Authentic Science Fiction

Authentic Science Fiction was a British science fiction magazine published in the 1950s that ran for 85 issues under three editors: Gordon Landsborough, H.J. Campbell, and E.C. Tubb. The magazine was published by Hamilton and Co., and began in 1951 as a series of novels appearing every two weeks; by the summer it became a monthly magazine, with readers' letters and an editorial page, though fiction content was still restricted to a single novel. In 1952 short fiction began to appear alongside the novels, and within two more years it completed the transformation into a science fiction magazine.

Authentic published little in the way of important or ground-breaking fiction, though it did print Charles L. Harness's "The Rose", which later became well-regarded. The poor rates of pay—£1 per 1,000 words—prevented the magazine from attracting the best writers. During much of its life it competed against three other moderately successful British science fiction magazines, as well as the American science fiction magazine market. Hamilton folded the magazine in October 1957, because they needed cash to finance an investment in the UK rights to an American best-selling novel.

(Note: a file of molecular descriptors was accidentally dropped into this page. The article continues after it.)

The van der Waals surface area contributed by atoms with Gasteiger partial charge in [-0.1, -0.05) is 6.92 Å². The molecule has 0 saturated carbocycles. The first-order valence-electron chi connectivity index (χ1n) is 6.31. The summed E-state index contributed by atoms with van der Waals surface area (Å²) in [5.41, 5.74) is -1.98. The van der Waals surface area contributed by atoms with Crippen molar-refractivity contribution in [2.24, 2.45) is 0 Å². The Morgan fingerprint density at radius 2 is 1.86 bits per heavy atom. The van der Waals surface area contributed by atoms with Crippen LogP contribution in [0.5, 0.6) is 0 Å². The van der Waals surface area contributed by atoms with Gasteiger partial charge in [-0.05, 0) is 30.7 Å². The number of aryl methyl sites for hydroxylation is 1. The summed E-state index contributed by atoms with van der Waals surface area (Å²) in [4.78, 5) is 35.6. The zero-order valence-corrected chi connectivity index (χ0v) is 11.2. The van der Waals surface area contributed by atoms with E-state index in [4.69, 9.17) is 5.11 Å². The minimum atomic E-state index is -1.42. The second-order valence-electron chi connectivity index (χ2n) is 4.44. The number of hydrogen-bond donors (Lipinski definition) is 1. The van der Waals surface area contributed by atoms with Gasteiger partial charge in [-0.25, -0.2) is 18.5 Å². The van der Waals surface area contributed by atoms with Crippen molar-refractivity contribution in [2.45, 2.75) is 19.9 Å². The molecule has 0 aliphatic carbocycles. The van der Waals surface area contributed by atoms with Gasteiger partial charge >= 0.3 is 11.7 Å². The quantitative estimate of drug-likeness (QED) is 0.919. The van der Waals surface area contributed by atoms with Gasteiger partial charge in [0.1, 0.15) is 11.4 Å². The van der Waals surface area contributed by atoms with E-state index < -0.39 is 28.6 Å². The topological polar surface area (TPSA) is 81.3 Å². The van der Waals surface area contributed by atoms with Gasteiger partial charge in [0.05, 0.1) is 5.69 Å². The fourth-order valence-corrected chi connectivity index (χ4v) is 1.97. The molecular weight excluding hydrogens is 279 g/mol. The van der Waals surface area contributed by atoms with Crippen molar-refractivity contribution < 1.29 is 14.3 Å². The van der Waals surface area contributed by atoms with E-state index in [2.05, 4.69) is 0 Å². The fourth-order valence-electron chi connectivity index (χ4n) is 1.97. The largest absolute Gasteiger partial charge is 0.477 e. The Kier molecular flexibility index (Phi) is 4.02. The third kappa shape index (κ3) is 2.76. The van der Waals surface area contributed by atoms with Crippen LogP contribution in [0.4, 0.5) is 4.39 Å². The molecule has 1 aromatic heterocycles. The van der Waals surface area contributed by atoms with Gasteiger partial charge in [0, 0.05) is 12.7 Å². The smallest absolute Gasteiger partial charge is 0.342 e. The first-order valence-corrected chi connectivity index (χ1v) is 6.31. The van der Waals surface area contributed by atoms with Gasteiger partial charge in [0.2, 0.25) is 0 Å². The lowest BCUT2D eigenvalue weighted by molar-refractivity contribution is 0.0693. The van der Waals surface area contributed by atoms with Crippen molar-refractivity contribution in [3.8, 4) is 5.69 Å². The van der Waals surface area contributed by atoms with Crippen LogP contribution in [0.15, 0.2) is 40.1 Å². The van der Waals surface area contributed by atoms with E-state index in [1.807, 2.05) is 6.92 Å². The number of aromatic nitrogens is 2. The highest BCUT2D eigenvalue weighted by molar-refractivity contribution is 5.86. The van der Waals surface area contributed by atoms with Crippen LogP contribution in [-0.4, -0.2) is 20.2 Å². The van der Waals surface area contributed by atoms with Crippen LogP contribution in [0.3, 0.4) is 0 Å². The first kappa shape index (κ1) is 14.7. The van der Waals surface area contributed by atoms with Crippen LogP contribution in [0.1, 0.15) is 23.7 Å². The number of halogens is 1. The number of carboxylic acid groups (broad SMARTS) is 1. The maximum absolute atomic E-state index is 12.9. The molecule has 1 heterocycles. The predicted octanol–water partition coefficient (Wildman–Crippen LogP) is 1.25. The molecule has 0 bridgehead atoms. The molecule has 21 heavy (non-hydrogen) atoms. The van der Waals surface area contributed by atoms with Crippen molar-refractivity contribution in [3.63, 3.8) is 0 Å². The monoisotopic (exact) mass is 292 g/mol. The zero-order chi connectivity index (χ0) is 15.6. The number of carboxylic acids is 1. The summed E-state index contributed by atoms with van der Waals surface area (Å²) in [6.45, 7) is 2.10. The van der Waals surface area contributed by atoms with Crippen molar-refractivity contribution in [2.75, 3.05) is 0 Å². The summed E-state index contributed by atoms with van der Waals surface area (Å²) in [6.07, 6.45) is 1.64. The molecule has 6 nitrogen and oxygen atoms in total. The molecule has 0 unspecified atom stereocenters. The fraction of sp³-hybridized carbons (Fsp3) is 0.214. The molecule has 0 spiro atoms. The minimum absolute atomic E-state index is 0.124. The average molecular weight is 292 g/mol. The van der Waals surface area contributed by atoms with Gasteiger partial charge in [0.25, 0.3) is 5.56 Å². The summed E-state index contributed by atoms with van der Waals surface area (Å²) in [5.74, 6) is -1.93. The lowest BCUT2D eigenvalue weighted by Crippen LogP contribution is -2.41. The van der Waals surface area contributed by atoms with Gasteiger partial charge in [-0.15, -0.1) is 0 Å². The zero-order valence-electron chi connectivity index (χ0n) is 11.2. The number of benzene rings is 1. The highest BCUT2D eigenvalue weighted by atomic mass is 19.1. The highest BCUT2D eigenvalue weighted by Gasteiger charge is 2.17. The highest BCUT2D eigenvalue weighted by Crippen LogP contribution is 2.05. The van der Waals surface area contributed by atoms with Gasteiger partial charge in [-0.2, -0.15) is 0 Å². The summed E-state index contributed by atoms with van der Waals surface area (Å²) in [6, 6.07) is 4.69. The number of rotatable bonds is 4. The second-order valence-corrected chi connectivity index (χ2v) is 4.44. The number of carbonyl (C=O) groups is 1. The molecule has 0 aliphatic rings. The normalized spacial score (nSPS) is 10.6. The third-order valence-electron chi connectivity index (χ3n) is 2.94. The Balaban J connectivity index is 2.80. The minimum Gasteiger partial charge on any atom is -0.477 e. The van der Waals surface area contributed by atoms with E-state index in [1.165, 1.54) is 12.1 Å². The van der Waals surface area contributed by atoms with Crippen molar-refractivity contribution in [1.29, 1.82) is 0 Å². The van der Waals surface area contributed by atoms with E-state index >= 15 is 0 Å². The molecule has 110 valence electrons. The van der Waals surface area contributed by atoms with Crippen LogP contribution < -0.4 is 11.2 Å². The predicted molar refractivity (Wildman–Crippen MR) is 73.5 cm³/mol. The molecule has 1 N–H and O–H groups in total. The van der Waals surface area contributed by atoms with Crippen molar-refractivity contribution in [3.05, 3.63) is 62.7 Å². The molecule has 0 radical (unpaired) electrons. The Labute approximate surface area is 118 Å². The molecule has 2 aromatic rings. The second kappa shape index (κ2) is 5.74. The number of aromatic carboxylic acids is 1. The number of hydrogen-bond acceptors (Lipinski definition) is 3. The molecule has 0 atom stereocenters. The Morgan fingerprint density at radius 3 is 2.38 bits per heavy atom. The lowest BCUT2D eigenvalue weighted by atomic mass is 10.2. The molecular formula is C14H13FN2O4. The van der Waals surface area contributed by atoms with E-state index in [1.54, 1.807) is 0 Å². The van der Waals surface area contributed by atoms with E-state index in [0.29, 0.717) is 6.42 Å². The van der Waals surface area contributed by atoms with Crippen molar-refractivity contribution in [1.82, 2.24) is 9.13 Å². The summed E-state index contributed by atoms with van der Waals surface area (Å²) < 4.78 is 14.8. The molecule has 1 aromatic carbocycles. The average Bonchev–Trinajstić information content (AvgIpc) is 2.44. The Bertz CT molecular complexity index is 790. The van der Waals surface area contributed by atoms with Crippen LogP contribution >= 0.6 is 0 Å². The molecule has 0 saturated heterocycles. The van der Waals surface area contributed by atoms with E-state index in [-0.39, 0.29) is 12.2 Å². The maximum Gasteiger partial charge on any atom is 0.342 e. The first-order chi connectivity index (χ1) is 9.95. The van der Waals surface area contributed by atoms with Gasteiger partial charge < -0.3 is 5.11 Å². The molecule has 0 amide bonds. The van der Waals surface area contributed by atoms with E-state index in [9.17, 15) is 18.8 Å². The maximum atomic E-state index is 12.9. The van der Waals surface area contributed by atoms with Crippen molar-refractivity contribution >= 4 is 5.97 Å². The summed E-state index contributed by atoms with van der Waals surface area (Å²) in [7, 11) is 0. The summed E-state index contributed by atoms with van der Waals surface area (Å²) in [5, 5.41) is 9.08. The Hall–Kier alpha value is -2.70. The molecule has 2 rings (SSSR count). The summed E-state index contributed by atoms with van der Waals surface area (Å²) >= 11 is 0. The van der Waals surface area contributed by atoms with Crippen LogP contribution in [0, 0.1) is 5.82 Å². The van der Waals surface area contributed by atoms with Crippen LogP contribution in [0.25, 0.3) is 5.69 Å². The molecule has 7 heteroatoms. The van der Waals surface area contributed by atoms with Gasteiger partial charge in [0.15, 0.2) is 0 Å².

Read more about Authentic Science Fiction:  History, Contents and Reception, Bibliographic Details

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Authentic Science Fiction - Bibliographic Details
... Authentic was pocket book size (7.25 × 4.75 inches) for most of its life, changing to digest size (7.5 × 5.5 inches) for the last eight issues ... From the ninth issue to the end Authentic maintained a completely regular monthly schedule the publication date was given in the magazine as the 15th of each month from issue 9 through issue 73 thereafter the ... artwork was not used for the first issues, which contained no fiction other than a single novel illustrations began to appear with issue 29 ...

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